Is a wave of job losses coming? More than 5,000 employees of Canada’s flag carrier will be laid off. According to the Canadian Union of Public Employees (CUPE), about 3,600 Air Canada (TSX:AC)(TSX:AC.B) mainline employees will be out of jobs effective April 30, 2020.
The layoff includes 100%, or 1,549 members, of Air Canada Rouge. CUPE is the union that represents the 10,000-strong flight attendants at both entities. Wesley Lesosky, president at Air Canada’s CUPE component, said, “This has been the most challenging time any of us will likely ever experience as flight attendants.”
Lesosky said the journey of all members has been tough. Since day one of the crisis, CUPE members have been on the front lines. Some of them even fallen sick while performing their jobs.
Air Canada has announced a significant reduction in flying capacity. The reasons are obvious. There is a falling demand and border closures by the government to prevent the spread of the coronavirus outbreak. Laid-off workers or those facing off-duty statuses can collect Employment Insurance and access benefits.
The airline industry is the hardest by the pandemic. CUPE, however, remains hopeful that conditions will improve. If it does, Air Canada can recall or bring back the flight attendants.
Before the layoff announcement, Air Canada already made known the gradual suspension of the majority of its international and U.S. trans-border flights by the end of March. The company hopes to continue serving all Canada provinces and territories, although the domestic network will only cover 40 airports by April.
The coronavirus is causing a significant drop in traffic, because many countries are implementing travel restrictions. As a result, the revenues of Air Canada and most industry peers are dropping. Flight cancellations are happening so fast and forcing airlines to downsize operations.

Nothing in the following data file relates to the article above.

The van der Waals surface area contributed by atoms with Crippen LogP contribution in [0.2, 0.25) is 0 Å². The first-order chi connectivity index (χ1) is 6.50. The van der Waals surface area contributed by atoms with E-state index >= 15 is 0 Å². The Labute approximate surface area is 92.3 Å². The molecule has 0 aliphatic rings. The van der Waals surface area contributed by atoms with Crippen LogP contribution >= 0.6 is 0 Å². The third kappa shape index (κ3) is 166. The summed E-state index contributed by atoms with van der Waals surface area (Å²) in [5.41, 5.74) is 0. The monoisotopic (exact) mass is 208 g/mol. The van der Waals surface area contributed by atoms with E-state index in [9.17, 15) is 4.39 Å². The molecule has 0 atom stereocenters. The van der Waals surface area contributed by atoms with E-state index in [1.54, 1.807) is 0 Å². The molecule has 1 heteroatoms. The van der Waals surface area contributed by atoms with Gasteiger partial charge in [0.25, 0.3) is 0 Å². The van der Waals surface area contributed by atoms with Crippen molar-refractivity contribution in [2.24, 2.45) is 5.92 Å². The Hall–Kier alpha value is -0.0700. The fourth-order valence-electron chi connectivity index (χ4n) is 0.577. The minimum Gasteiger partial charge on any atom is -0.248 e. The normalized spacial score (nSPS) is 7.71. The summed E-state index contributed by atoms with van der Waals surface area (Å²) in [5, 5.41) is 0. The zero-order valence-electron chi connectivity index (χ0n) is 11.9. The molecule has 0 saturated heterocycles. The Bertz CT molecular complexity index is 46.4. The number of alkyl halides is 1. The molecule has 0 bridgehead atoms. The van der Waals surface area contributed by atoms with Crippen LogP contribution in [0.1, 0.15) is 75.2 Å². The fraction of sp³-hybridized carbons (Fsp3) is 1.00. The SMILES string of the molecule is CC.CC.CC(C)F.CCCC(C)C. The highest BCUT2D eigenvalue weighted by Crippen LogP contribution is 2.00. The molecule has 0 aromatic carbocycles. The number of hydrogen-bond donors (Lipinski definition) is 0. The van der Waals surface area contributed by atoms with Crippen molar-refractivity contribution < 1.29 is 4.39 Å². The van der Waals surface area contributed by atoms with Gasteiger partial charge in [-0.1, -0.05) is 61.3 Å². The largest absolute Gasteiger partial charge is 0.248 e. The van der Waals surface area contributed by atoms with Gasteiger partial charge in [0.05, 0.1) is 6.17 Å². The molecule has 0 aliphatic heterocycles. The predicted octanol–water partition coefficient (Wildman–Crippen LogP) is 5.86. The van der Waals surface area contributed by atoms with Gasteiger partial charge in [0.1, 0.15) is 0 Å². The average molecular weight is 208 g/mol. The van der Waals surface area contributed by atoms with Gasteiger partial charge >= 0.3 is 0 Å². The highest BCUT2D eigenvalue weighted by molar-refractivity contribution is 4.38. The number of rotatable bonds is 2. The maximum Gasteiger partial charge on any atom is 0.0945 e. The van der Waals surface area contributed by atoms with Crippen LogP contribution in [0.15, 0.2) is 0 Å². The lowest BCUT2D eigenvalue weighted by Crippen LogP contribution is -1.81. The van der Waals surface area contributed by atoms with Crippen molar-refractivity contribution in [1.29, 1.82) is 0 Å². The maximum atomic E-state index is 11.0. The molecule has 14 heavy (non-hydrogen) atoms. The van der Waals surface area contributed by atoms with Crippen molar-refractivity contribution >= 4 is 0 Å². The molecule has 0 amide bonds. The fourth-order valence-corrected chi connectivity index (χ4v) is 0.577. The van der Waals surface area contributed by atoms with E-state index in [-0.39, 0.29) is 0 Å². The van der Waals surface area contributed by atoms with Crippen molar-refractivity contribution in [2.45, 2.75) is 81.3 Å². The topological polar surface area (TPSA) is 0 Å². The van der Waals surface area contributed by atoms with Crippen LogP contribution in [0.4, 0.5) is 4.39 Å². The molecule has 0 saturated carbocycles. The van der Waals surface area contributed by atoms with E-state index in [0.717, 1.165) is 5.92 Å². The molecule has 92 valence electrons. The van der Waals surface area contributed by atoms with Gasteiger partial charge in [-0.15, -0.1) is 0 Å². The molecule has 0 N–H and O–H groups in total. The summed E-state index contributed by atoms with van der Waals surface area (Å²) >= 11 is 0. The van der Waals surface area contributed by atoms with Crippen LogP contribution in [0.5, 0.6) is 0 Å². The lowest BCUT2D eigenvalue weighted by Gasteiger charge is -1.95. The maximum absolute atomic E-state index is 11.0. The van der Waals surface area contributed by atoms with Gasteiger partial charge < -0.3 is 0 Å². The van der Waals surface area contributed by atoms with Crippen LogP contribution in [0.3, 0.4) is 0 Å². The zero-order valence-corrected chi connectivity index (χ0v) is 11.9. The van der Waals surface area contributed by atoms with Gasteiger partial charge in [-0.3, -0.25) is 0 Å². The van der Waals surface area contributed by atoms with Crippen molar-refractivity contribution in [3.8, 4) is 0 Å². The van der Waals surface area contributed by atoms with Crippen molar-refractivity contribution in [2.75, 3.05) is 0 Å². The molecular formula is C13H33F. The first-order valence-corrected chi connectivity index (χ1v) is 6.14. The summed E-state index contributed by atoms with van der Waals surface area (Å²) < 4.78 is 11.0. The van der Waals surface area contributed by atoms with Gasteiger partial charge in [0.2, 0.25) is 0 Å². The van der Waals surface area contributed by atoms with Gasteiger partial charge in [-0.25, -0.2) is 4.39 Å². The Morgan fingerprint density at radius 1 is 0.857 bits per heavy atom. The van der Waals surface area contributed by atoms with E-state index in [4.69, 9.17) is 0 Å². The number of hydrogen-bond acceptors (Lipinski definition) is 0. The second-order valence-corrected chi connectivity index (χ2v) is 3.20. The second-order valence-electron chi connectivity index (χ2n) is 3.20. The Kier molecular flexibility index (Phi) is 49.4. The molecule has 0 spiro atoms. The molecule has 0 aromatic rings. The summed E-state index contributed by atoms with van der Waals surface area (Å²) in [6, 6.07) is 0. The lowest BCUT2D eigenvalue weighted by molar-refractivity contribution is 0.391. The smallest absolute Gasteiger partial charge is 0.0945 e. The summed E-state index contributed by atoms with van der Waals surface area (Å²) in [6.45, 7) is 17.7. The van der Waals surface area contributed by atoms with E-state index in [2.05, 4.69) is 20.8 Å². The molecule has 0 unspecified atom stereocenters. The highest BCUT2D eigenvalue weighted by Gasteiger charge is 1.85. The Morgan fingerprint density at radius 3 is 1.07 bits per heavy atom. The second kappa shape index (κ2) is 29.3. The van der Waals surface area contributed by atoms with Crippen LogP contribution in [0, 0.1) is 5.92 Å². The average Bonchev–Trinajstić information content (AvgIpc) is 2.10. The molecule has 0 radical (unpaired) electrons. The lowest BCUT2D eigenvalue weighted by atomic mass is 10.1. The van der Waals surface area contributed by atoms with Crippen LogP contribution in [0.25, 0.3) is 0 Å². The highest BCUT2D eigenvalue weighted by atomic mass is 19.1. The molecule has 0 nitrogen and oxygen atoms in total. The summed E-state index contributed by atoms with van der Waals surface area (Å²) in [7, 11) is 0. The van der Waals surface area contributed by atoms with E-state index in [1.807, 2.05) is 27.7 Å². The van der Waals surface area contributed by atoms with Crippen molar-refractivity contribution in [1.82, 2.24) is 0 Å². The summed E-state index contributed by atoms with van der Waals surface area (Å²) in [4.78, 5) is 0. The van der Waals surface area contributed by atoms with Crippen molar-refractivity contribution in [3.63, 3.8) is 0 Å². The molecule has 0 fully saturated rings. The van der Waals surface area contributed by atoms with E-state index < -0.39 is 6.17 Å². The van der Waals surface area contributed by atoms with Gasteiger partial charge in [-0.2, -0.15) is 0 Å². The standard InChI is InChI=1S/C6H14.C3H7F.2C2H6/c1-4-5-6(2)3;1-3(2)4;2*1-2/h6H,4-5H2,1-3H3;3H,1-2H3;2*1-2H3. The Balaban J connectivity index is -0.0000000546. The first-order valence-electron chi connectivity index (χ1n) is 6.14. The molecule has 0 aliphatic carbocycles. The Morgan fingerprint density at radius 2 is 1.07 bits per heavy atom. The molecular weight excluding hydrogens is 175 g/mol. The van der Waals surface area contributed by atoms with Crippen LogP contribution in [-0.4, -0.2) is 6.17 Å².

Air Canada is cutting flight schedules to the bones while taking other drastic measures, including job layoffs. Bankruptcy is staring at the faces of smaller airline companies
The market capitalization of Air Canada is down to $3.27 billion, when two weeks ago it was at $9.35 billion. As of this writing, the share price has fallen to $12.41, or a 51.1% drop from $25.37 on March 13, 2020.
If you will recall, Air Canada was the toast of the town in 2019. This airline stock posted a gain of 88.2% for the year notwithstanding the grounding of its fleet of Boeing 747 MAX. The company was also the past decade’s top comeback story.
However, the unexpected emergence of COVID-19 erased all gains. Moody’s is now reviewing Air Canada for a likely downgrade. The rating agency will be looking into the company’s liquidity profile. Air Canada has about $6 billion in cash and short-term investments.
Moody’s will also be checking if Air Canada has the ability to aggressively reduce expenses and capital investments. Receding booking levels will result in lower cash flows. But a critical factor is the demand pattern due to the coronavirus outbreak.
Air Canada had collateral damage due to the 747 MAX aircraft and is now a casualty of the coronavirus. We’ll know in the next few weeks if other Canadian companies will announce job layoffs.
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Fool contributor Christopher Liew has no position in any of the stocks mentioned.